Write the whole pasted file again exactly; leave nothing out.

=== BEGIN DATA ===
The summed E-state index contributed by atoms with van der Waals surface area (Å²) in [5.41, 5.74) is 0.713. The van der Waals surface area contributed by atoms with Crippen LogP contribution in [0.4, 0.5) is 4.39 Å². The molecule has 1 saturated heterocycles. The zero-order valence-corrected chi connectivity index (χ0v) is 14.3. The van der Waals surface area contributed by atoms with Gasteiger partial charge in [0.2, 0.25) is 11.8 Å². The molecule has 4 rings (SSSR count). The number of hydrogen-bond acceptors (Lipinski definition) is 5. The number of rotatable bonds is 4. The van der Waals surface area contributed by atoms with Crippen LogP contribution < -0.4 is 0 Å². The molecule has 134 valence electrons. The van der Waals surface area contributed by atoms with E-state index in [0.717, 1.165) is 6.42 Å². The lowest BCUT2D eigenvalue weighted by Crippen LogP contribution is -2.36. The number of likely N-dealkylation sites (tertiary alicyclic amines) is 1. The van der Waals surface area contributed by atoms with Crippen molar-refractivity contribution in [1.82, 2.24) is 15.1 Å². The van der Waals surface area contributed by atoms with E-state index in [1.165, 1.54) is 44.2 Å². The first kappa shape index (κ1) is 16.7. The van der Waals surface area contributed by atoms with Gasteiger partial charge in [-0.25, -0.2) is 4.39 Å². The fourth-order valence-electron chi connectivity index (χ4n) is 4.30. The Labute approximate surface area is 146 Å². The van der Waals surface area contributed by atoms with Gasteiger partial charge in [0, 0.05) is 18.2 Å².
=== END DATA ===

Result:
The summed E-state index contributed by atoms with van der Waals surface area (Å²) in [5.41, 5.74) is 0.713. The van der Waals surface area contributed by atoms with Crippen LogP contribution in [0.4, 0.5) is 4.39 Å². The molecule has 1 saturated heterocycles. The zero-order valence-corrected chi connectivity index (χ0v) is 14.3. The van der Waals surface area contributed by atoms with Gasteiger partial charge in [0.2, 0.25) is 11.8 Å². The molecule has 4 rings (SSSR count). The number of hydrogen-bond acceptors (Lipinski definition) is 5. The number of rotatable bonds is 4. The van der Waals surface area contributed by atoms with Crippen LogP contribution < -0.4 is 0 Å². The molecule has 134 valence electrons. The van der Waals surface area contributed by atoms with E-state index in [0.717, 1.165) is 6.42 Å². The lowest BCUT2D eigenvalue weighted by Crippen LogP contribution is -2.36. The number of likely N-dealkylation sites (tertiary alicyclic amines) is 1. The van der Waals surface area contributed by atoms with Crippen molar-refractivity contribution in [1.82, 2.24) is 15.1 Å². The van der Waals surface area contributed by atoms with E-state index in [1.165, 1.54) is 44.2 Å². The first kappa shape index (κ1) is 16.7. The van der Waals surface area contributed by atoms with Gasteiger partial charge in [-0.25, -0.2) is 4.39 Å². The fourth-order valence-electron chi connectivity index (χ4n) is 4.30. The Labute approximate surface area is 146 Å². The van der Waals surface area contributed by atoms with Gasteiger partial charge in [0, 0.05) is 18.2 Å².